AEDs in Hospitals Fail to Improve Survival Odds
Chan adds that the use of AEDs in public settings, however, remains essential.
"Although our study found that an AED does not appear to be useful in the hospital setting, that does not mean that an AED is not useful outside the hospital, especially in public places," Chan said. "Because hospitals are equipped with staff that can perform CPR effectively, shock patients when needed, and give important cardiac arrest medications, the benefits of AEDs in a hospital may be harder to realize than outside the hospital."
The research concludes that hospitals relying on AEDs should reconsider treatment approaches.
"Our institutional CPR committee has struggled with what to tell the first person who responds to the bedside of a patient in cardiac arrest," says Steven Kronick, MD, assistant clinical professor of emergency medicine and director of advanced cardiac life support at the University of Michigan Health System, whose investigators helped research the study.
"This study supports that continuous chest compressions should be provided immediately and without interruption until the cardiac arrest rhythm can be determined. It also shows that in the hospital setting, rhythm identification should be done by the medical provider rather than by the AED, where delays in rhythm analysis can be significant," Kronick said.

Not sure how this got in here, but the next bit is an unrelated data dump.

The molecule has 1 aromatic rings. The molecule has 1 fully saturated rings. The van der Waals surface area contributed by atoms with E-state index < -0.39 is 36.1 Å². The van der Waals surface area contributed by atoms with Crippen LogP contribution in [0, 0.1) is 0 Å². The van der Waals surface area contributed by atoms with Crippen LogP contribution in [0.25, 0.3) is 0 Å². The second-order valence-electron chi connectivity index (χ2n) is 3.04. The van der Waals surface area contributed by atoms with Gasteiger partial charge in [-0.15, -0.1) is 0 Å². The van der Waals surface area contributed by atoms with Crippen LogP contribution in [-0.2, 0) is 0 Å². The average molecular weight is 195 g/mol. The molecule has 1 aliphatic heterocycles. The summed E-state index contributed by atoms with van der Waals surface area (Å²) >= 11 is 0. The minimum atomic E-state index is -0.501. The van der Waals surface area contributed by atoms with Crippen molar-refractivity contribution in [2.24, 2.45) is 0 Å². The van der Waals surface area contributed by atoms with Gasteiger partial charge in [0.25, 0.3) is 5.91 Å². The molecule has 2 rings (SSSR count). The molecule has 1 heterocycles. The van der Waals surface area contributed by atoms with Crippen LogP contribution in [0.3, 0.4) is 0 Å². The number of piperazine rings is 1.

More than 50,000 AEDs have been purchased by hospitals alone since 2005.
"Time to defibrillation is an important quality metric, but there has been no silver bullet to achieve shorter times to treatment to date," Chan says. "AEDs have been touted as a logical solution, and hospitals are buying these in increasing quantities. But, they do not appear to improve survival. In order to improve the quality of in-hospital resuscitation, we need to go back to the drawing board and do the hard work to identify innovative strategies to improve survival for cardiac arrest patients."
John Commins is a senior editor with HealthLeaders Media.
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